Instead of making sure that the antibiotic never enters the cell, bacteria also found ways to get rid of the antibiotic once it is inside the cell. Bacteria generally produce so called efflux pumps that export all sorts of cellular waste and these also export antibiotics. So when a bacterium realises that there are antibiotics inside the cell, it produces a lot of these efflux pumps to make sure that all the incoming antibiotics are transported to the outside superfast.

Bacteria can export antibiotics to become resistant
  • Changes in the antibiotic target

Most antibiotics bind to their targets very specifically and prevent the target from performing their regular function. Some bacteria can change or mutate these targets so that the antibiotic does not bind anymore and becomes thus useless. However, this is a bit tricky, because usually the function of the target is essential for the bacterium’s survival. So the bacterium needs to make sure that when changing the target only the antibiotic binding is prevented and the target itself still works perfectly. 

Bacteria can change the cellular target of antibiotics to become resistant
  • Inactivation of antibiotics

Another way to fight off of the antibiotic danger is to get rid of the antibiotic itself. For this, bacteria developed machineries that either completely break off the antibiotic or they change the antibiotic just slightly so that it cannot bind to its target anymore. In either case, the antibiotic becomes useless and the bacterium is safe from the harm of it. So far, many different proteins have been identified in different bacteria that can degrade or change almost all classes of antibiotics.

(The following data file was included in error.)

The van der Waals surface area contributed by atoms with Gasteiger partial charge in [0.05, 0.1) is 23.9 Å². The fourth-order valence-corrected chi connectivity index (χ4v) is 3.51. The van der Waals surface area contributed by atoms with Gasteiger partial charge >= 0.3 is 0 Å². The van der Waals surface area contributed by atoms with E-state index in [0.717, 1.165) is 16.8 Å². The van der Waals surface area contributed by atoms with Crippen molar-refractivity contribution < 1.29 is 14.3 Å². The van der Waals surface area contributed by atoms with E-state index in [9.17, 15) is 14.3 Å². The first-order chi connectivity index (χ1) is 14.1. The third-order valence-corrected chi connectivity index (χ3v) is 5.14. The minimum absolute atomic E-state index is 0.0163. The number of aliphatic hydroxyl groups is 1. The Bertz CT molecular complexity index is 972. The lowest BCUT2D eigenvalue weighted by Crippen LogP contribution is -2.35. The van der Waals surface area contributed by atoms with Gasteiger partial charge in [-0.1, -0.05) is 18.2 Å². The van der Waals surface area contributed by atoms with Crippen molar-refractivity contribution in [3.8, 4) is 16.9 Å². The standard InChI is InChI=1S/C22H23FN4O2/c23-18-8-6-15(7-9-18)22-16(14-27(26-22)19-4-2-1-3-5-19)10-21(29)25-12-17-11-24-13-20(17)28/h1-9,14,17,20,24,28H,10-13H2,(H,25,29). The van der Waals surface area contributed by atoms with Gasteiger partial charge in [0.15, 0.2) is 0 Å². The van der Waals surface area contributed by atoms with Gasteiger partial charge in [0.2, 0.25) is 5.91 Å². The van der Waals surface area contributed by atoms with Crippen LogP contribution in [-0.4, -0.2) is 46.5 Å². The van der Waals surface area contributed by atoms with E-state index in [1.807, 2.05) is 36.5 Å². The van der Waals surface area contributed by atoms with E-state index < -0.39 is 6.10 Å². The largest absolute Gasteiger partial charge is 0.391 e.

Bacteria can degrade antibiotics to become resistant
  • Biofilm

Some bacteria have the ability to form a so called biofilm, which is basically a lot of slime in which bacteria can live and grow. This slime is like a house that protects from the rain, so no antibiotic can enter and all the bacteria inside this house/slime are protected. The formation of biofilm is not an antibiotic resistance mechanism per sé because bacteria build biofilms to be generally protected from all sorts of environmental dangers. A comprehensive article about bacterial biofilms will probably follow at some point. 

Bacteria build biofilms as a special protection
  • Multi-drug resistant bacteria

Now that we discussed that different resistance mechanisms exist to fight off antibiotics, imagine one bacterium does not only contain one of these resistance mechanisms, but a few of them! So even though we have a lot of different antibiotics available, bacteria learned how to get rid of most of them! This is what they call a multi-drug resistant bacterium as they are resistant to many different antibiotics.

Multidrug resistant bacteria have many different ways of dealing with antibiotics

This is a serious problem as you can imagine. If we do not have any more drugs to fight bacteria, they will just keep making us sick. This will eventually lead to more and more deaths caused by bacterial infections (sorry to sound so harsh). So, based on this, everybody should be conscious of when and how much antibiotics they take when they are sick or whether they just let their immune system do its job. 

And this is why research is so important. One major challenge for scientists right now is to find alternative anti-microbial drugs to which bacteria cannot become or hardly become resistant.

6 thoughts on “About antimicrobial resistances and their problems

  1. Hi there,

    Love this blog. For someone new to AMR and trying to write an AMR surveillance plan for our jurisdiction this is helpful. I feel like I’m starting to understand the different mechanisms now.
    I understand that another mechanism is the role of plasmids? – could this be an idea for a similar blog.

    Thanks,
    Callum

    (Australia)

    Liked by 1 person

    1. Hi Callum, thanks a lot for your feedback. I am very glad it is useful for you.
      Yes, in plasmids the genes for different AMRs are encoded and by spreading the plasmids the AMRs are spread. An article about horizontal gene transfer as a means to spread plasmids will likely be coming soon. So keep an eye on this place 😉

      Like

  2. Good day! I could have sworn I’ve visited your blog before but
    after looking at many of the articles I realized it’s new to me.
    Regardless, I’m definitely happy I stumbled upon it and I’ll be
    book-marking it and checking back frequently!

    Like